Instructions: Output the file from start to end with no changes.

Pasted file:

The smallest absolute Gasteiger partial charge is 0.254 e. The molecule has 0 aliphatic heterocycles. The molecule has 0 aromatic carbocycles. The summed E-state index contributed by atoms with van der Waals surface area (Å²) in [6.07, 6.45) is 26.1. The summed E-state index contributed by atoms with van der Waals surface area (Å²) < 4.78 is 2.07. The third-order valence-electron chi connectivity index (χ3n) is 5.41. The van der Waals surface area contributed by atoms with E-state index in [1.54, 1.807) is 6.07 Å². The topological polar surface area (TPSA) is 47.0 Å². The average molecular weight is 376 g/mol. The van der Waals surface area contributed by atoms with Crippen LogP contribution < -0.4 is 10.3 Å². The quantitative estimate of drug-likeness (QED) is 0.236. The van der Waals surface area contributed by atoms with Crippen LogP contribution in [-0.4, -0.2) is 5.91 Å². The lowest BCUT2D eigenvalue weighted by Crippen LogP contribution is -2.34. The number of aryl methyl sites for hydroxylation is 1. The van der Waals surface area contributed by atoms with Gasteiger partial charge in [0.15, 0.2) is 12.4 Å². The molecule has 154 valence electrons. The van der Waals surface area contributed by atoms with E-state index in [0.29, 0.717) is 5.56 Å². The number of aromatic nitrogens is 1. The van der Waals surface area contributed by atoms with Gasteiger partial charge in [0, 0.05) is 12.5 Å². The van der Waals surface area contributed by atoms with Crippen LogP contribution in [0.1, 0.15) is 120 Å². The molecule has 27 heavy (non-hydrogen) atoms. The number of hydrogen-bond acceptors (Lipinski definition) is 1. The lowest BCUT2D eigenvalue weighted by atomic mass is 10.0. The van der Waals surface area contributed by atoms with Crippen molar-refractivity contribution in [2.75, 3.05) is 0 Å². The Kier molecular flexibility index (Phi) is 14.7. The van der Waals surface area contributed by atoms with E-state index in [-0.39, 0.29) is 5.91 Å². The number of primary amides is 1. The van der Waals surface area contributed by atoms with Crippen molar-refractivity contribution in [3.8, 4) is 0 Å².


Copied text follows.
The smallest absolute Gasteiger partial charge is 0.254 e. The molecule has 0 aliphatic heterocycles. The molecule has 0 aromatic carbocycles. The summed E-state index contributed by atoms with van der Waals surface area (Å²) in [6.07, 6.45) is 26.1. The summed E-state index contributed by atoms with van der Waals surface area (Å²) < 4.78 is 2.07. The third-order valence-electron chi connectivity index (χ3n) is 5.41. The van der Waals surface area contributed by atoms with E-state index in [1.54, 1.807) is 6.07 Å². The topological polar surface area (TPSA) is 47.0 Å². The average molecular weight is 376 g/mol. The van der Waals surface area contributed by atoms with Crippen LogP contribution < -0.4 is 10.3 Å². The quantitative estimate of drug-likeness (QED) is 0.236. The van der Waals surface area contributed by atoms with Crippen LogP contribution in [-0.4, -0.2) is 5.91 Å². The lowest BCUT2D eigenvalue weighted by Crippen LogP contribution is -2.34. The number of aryl methyl sites for hydroxylation is 1. The van der Waals surface area contributed by atoms with Gasteiger partial charge in [0.15, 0.2) is 12.4 Å². The molecule has 154 valence electrons. The van der Waals surface area contributed by atoms with E-state index in [0.29, 0.717) is 5.56 Å². The number of aromatic nitrogens is 1. The van der Waals surface area contributed by atoms with Gasteiger partial charge in [0, 0.05) is 12.5 Å². The van der Waals surface area contributed by atoms with Crippen LogP contribution in [0.1, 0.15) is 120 Å². The molecule has 27 heavy (non-hydrogen) atoms. The number of hydrogen-bond acceptors (Lipinski definition) is 1. The lowest BCUT2D eigenvalue weighted by atomic mass is 10.0. The van der Waals surface area contributed by atoms with Crippen molar-refractivity contribution in [2.75, 3.05) is 0 Å². The Kier molecular flexibility index (Phi) is 14.7. The van der Waals surface area contributed by atoms with E-state index in [-0.39, 0.29) is 5.91 Å². The number of primary amides is 1. The van der Waals surface area contributed by atoms with Crippen molar-refractivity contribution in [3.8, 4) is 0 Å².